This is a no brainer. Even a 6th grader would knows that what this town is doing
For Christians to insist that a government meeting begin with prayer makes about
as much sense as for non-Christians to insist that a church meeting begin with
some secular recitation.West Valley City gets it right. They begin
their meetings with an opening exercise in which council members take their
turn. They may choose to present a quotable quote, poetry, the Pledge, a prayer,
a moment of silence, etc. It's up to the individual and it's free
speech.If Christians would start acting a little more like
Christians, maybe we could stop fighting over these church-state issues.
According to the founding fathers it is s quite constitutional, according to how
they practiced the first amendment. It is not the government
praying, it is a person. The people are free to exercise their religion even in
public places.It is congress that must not abridge that freedom,
interfere in exercise, nor play favorites.Why does the extreme left
want the federal government micromanage every free community, AGAINST the
constitution?It is all about control, and destruction of freedom and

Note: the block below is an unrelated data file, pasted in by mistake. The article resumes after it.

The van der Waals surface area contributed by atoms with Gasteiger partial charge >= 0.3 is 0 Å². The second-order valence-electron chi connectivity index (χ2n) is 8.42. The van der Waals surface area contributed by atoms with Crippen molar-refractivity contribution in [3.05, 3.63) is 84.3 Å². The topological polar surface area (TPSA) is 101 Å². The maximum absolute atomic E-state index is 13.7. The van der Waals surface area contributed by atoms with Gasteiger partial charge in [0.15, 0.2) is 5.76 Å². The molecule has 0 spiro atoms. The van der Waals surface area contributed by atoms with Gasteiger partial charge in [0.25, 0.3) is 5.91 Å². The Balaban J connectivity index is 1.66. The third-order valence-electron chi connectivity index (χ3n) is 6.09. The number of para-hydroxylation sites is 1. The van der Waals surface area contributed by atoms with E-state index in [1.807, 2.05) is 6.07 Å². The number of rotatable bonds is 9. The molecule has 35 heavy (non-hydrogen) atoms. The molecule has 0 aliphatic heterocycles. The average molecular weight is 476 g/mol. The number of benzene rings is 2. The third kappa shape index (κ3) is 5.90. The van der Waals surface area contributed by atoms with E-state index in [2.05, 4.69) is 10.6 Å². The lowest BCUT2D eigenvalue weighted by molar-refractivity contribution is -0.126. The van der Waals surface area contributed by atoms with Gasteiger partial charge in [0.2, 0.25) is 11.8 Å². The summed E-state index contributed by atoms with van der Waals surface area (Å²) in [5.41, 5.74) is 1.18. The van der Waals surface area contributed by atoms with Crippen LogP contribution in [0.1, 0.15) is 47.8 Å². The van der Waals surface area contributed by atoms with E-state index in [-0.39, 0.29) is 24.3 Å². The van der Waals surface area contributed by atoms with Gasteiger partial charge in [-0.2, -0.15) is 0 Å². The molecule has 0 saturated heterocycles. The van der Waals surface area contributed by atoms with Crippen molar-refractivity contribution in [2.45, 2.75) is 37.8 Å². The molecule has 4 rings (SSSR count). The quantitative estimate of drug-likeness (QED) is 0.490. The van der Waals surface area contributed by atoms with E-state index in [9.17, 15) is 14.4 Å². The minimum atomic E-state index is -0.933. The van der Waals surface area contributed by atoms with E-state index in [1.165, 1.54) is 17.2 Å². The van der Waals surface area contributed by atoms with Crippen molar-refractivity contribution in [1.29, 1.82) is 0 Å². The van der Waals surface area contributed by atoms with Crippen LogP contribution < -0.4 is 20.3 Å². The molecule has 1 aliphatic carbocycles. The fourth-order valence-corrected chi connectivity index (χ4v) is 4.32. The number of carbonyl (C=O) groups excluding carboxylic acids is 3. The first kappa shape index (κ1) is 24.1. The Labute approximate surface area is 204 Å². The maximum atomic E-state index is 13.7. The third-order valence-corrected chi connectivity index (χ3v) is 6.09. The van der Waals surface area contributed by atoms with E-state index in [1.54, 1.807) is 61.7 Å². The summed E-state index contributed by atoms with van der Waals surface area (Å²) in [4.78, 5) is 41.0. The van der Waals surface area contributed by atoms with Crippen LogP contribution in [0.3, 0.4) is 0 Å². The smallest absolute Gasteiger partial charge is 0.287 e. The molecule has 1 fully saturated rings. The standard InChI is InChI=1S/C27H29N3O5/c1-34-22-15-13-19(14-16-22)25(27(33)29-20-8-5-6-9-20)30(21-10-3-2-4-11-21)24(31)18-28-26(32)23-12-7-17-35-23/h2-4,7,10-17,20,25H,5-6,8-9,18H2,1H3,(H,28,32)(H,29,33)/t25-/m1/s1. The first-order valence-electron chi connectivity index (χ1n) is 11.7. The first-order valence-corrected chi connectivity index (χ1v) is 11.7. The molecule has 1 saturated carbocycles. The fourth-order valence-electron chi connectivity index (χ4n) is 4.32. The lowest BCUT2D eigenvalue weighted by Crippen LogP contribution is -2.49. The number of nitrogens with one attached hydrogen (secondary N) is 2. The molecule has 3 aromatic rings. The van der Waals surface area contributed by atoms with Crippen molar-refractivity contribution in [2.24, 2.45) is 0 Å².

the institutionalized distrust of freedom of the people.
@the truth"It is not the government praying, it is a
person."The government IS people. When people convene in a
governmental capacity, they are obligated to follow the secular laws so they are
serving everyone. Superimposing their religious beliefs on top of this
doesn't make them anything but tone deaf to those in the community that
believe differently than they do.
@Karen R.Irrelevant.They are not obligated to follow any
SECULAR law, just the LAW, and there is no law against public prayer and the
congress can not make one. The founding fathers had public prayer, it is not
unconstitutional And your last point is also irrelevant.
@the truth: You are right, there are no laws against public prayer.
There are, however, laws against public officials, acting in a public capacity,
acting in a way that seems to endorse a particular religion. You
support their prayer as a constitutional right. Do you support that right for
others, as well? Would you support a Wiccan opening the meeting with a prayer to
Goddess? Or a Muslim praying to Allah? Or member of the Asartu praying to the
Norse pantheon? These are all legally recognized religious groups in America.
Would you defend their right to open the meeting?